Three Approaches to Preschoolers’ Social and Emotional Competence

A Summary of Impact and Implementation Findings from Head Start CARES

Strong social-emotional skills and competencies are crucial to young children’s development.[1] They have a direct effect on children’s future health and peer relationships, and they may also be important for learning: children who have difficulty regulating their emotions and behaviors have been found to receive less instruction, to be less engaged in and less positive about their role as learners, and to have fewer opportunities for learning from peers.

Unfortunately, low-income children face a number of risks to their social-emotional development, generating gaps in social-emotional functioning between these children and their more affluent peers that are observed at the start of children’s formal schooling and remain or increase during the elementary school years. One potential way to close these gaps and boost young children’s readiness for school, therefore, is to support children’s social and emotional skills, preparing them to get along better with teachers and peers and take better advantage of learning opportunities.

Although promising approaches to promoting preschoolers’ social-emotional skills exist, the evidence regarding these approaches is limited, particularly the evidence regarding their effectiveness when operated on a large scale. The Head Start CARES (“Classroom-based Approaches and Resources for Emotion and Social skill promotion”) demonstration was designed to strengthen this evidence base.

It did so by evaluating on a large scale the effects of three distinct classroom-based approaches to enhancing children’s social-emotional development. The Incredible Years Teacher Training Program focuses on teachers’ positive, proactive management of the classroom and of children’s behavior. Preschool PATHS (Promoting Alternative Thinking Strategies) uses structured lessons to help children learn about emotions and interact with peers appropriately. Tools of the Mind—Play is a one-year adaptation of a longer curriculum that promotes children’s learning through structured make-believe play in which children play roles and act out scenarios.

The three social-emotional approaches tested in Head Start CARES were called “enhancements” because they complemented and enriched classroom practices that already existed. The effects, or “impacts,” of the enhancements were rigorously evaluated by randomly assigning approximately 100 Head Start centers to one of the three enhancements (the program group) or to a control group that continued with “business as usual.” Therefore, estimated impacts should be interpreted as the effects of the enhancements over and above any effects of the existing Head Start programs at these centers.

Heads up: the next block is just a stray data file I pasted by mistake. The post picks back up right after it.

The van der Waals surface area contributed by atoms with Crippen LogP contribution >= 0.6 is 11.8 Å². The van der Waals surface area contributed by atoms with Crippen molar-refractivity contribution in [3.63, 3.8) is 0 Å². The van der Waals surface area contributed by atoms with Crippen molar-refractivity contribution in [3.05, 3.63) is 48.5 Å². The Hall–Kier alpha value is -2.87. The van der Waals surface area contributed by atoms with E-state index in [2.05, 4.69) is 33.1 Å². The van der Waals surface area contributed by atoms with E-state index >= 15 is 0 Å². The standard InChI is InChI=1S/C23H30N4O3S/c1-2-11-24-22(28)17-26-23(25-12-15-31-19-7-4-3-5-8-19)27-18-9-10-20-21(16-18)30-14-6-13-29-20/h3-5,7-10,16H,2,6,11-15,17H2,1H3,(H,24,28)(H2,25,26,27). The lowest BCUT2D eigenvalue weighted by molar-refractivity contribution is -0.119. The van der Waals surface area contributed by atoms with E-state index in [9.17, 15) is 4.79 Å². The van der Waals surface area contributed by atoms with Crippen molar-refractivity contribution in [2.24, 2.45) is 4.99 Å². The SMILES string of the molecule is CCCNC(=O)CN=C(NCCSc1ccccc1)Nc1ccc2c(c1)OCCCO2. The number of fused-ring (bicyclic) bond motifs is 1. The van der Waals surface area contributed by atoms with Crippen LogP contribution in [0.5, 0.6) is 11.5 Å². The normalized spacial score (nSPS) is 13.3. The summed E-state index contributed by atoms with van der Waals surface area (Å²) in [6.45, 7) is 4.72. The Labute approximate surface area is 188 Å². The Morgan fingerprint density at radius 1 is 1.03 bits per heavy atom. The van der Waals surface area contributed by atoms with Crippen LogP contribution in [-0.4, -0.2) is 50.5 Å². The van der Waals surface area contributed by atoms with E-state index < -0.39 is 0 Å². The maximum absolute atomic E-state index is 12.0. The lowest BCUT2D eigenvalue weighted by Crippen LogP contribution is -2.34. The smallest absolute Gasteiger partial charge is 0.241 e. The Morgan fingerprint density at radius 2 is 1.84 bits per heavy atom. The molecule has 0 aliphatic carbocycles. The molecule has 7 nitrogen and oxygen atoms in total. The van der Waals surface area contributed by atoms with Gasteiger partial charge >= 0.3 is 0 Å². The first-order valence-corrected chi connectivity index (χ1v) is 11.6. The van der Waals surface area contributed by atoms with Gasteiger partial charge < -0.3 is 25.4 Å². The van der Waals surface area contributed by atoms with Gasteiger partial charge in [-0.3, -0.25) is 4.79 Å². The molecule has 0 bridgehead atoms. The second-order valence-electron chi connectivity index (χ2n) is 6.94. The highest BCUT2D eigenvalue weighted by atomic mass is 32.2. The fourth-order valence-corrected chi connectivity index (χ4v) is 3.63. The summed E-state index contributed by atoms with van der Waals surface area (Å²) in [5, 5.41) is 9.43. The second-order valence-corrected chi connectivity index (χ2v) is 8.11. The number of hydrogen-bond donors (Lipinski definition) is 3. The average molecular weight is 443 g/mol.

The first challenge was to implement these enhancements on a large scale — in over 300 classrooms in the more than 100 Head Start centers — in a relatively short time, with Head Start teachers who have a wide range of credentials and skills. A comprehensive professional development package that included teacher training, coaching, and related technical assistance was intended to accomplish this goal, and MDRC and the enhancements’ developers showed that this package did indeed change teachers’ classroom practice in the desired ways. On average coaches and trainers rated implementation across the year for each enhancement at or above a satisfactory threshold for quality implementation. Compared with the control classrooms, each enhancement also improved the specific teacher practice it was meant to affect: The Incredible Years improved teachers’ classroom management, PATHS bolstered teachers’ social-emotional instruction, and Tools of the Mind—Play increased the degree to which teachers structured peer interactions and play.

Two of the three enhancements also showed consistent positive impacts on a range of children’s social-emotional outcomes in preschool, although not always as predicted.

  • As expected, Preschool PATHS showed small to moderate improvements in children’s knowledge and understanding of emotions, social problem-solving skills, and social behaviors.
  • The Incredible Years improved children’s knowledge and understanding of emotions, social problem-solving skills, and social behaviors. It did not produce expected impacts on children’s problem behavior and self-regulation (except for the highest-risk children).
  • Tools of the Mind—Play did not demonstrate expected impacts on self-regulation; its only positive impacts were on children’s knowledge of emotions.

There was no consistent evidence that the enhancements improved children’s pre-academic skills during preschool, although those skills were not targets of the enhancements. There were virtually no impacts on outcomes in kindergarten as reported by teachers and parents (although this finding is based on very limited information).

Two more exploratory studies were conducted. An exploratory analysis considering only the limited number of 3-year-olds included in Head Start CARES classrooms found that The Incredible Years improved teacher reports of these children’s social behaviors and closeness with their teachers. A sister study also showed that it was possible to successfully adapt Preschool PATHS for use with the children and families of migrant and seasonal workers.

[1]The Center on the Social and Emotional Foundations for Early Learning defines social-emotional development as a child’s developing ability from birth through age five to form close and secure relationships with adults and peers; experience, regulate, and express emotions in socially and culturally appropriate ways; and explore the environment and learn — all in the context of family, community, and culture.

2015. “Three Approaches to Preschoolers’ Social and Emotional Competence.” New York: MDRC.